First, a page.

New Delhi: CBI is looking for tax experts from RBI and other financial institutions to help it in probing high-profile cases including multi-crore rupees chit-fund scams and alleged loan fraud by businessman Vijay Mallya.
The agency, which is facing acute staff shortage, has written to all central government ministries, states, Reserve Bank of India and other financial institutions seeking "eligible and willing officers" to be appointed as advisers.
The CBI wants to appoint senior advisers on foreign trade or foreign exchange and taxation to provide technical assistance, according to the agency's communique.
"It may be noted that the officers coming on deputation to CBI are entitled for special incentive allowance at the rate of 15 percent on the pay," it said.
Financial institutions like RBI, National Bank for Agriculture and Rural Development (NABARD), Small Industries Development Bank of India (SIDBI) and banks can also nominate its officers for deputation to CBI, as per the letter.
These tax experts will be working in two crucial divisions of the CBI--Anti-Corruption and Economic Offences wings-- which are probing various scams.
The agency has recently formed a Special Investigation Team (SIT) headed by Gujarat-cadre IPS officer Rakesh Asthana--working as Additional Director with it--to investigate important cases.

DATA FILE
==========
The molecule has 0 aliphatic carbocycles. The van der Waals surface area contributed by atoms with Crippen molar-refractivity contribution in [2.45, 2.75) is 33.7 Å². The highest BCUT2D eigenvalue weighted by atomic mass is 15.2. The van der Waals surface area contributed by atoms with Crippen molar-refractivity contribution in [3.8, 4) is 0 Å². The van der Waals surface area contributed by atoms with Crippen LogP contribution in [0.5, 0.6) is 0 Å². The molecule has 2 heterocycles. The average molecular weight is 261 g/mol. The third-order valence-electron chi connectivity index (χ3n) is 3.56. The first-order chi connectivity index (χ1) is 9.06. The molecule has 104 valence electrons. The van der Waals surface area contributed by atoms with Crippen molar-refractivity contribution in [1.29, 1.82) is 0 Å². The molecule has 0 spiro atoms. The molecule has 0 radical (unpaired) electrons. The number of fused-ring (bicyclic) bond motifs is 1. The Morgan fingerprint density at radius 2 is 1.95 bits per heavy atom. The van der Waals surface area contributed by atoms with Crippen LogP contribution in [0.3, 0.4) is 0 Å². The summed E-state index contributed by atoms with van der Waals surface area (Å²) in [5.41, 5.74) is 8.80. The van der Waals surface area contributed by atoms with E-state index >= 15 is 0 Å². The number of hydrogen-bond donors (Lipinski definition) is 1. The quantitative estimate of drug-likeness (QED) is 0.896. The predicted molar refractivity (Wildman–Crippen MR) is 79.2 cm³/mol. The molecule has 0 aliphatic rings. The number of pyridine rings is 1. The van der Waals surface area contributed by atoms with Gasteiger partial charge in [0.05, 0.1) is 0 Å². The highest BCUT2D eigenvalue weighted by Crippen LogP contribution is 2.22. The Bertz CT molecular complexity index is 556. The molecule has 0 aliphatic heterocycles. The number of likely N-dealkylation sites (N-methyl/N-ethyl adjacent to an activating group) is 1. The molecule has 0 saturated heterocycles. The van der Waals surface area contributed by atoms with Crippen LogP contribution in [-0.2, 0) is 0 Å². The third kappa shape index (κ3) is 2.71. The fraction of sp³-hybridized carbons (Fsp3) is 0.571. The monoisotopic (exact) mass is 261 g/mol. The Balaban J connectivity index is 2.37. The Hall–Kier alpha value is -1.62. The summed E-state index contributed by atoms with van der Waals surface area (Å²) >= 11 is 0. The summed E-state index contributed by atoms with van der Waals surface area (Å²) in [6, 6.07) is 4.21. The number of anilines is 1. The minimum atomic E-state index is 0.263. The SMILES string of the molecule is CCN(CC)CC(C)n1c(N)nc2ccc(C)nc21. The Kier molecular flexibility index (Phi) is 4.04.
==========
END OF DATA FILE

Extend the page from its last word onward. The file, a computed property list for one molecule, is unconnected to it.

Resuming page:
A total of 1,531 posts are vacant in CBI as against the sanctioned strength of 7,274.
In a submission made before a Parliamentary Committee, the CBI Director had said that the agency's capacity for investigation was around 700 cases a year which has now almost doubled, necessitating induction of more officers to supervise them.
A total of 1,200 domestic cases and 62 foreign investigations were pending probe, as per the CBI's submission.
While deposing before the department-related Parliamentary Standing Committee on Personnel, Public Grievances, Law and Justice, the CBI Director had also proposed longer tenure for officers on deputation from states and central forces in addition to other steps to manage vacancies.
"He, therefore, expressed (the view) that unless state governments provide the manpower by way of sending more of their personnel on deputation to the CBI, a time could come that CBI would collapse and fail," the panel's report had said.